“All through the universe it’s being fought, all through the cosmos, and my, but it’s a grand and exciting battle.” –Mrs. Whatsit
It was a dark and stormy night. So begins Madeleine L’Engle’s A Wrinkle in Time, the Newbery Medal-winning 1962 novel. Meg Murry huddles up in her attic room as the storm rages outside, battling public gossip and private fears about her scientist father’s disappearance. But soon Meg is whisked away through space and time to rescue her father, accompanied by her brother Charles Wallace and her new friend Calvin O’Keefe. Their story, though, is about more than Meg’s quest for her missing father: the three children find themselves in the midst of a battle against a terrible darkness preying on the universe. Meg, a classic unlikely and awkward hero, ultimately confronts this evil face-to-face.
In many ways, this is a familiar story, sharing elements with countless other novels of the fantasy and science fiction genre. I thought I knew exactly what to expect when I recently revisited this novel to refresh my memory for the new film adaptation. But while rereading, I found myself constantly surprised by the things I’d overlooked or underappreciated when I was younger. I was struck by L’Engle’s concise explanations of tesseracts and dimensions, by her explosive imagination—and most of all by the strong Christian influences in the novel and its rallying message of hope and encouragement.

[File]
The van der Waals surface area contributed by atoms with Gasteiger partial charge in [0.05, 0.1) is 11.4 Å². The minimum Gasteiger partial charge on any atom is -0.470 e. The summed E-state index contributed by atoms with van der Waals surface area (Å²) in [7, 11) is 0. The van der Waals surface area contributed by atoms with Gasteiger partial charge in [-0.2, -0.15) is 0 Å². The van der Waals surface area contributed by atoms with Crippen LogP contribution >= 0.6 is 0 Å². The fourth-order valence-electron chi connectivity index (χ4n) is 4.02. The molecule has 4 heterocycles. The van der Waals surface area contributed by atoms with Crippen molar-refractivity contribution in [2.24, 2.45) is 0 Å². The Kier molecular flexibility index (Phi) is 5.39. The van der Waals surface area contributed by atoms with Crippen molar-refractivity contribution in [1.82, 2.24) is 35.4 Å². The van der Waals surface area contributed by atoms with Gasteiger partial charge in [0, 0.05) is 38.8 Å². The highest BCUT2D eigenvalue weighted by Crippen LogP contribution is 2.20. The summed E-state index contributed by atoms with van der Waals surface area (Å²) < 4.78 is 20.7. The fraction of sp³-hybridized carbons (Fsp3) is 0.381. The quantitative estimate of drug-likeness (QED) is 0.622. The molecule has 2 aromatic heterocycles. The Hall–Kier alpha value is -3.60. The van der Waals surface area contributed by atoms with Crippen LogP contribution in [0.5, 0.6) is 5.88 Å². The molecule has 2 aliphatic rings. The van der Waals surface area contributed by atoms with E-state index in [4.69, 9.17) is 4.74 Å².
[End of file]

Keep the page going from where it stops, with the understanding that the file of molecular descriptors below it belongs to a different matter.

Madeleine L’Engle herself was a devoted Christian, a member of the Episcopal Church and a Universalist, penning books like Walking on Water to more deeply express and explore her faith. While not everyone agrees with L’Engle’s Universalist theology, it’s hard to deny the Christian themes present in A Wrinkle in Time. L’Engle’s most direct allusions to Christianity come in the form of Bible verses she uses in her characters’ dialogue. I was startled to stumble across several verses pulled from the King James Version hidden in plain sight. Meg’s father voices Romans 8:28, encouraging Meg not to spiral into angry hopelessness because “we know that all things work together for good to them that love God, to them who are the called according to his purpose.” 2 Corinthians 4:18 unexpectedly crops up to remind Meg of what matters the most, for “we look not at the things which are seen, but at the things which are not seen: for the things which are seen are temporal; but the things which are not seen are eternal.” However, by omitting citations, L’Engle integrates the verses into characters’ speech so that anyone unfamiliar with the Scripture might never know the lines came from the Bible—unless, of course, there are explicit references to God. L’Engle’s method of embedding Scripture into the novel allows her to quietly and indirectly present Christian ideas to a largely secular audience without alienating non-believing readers. In a way, L’Engle’s approach to including her faith in her fiction reflects an approach to Christian life: one that may not always speak overtly about Christianity but that is nonetheless permeated with its principles.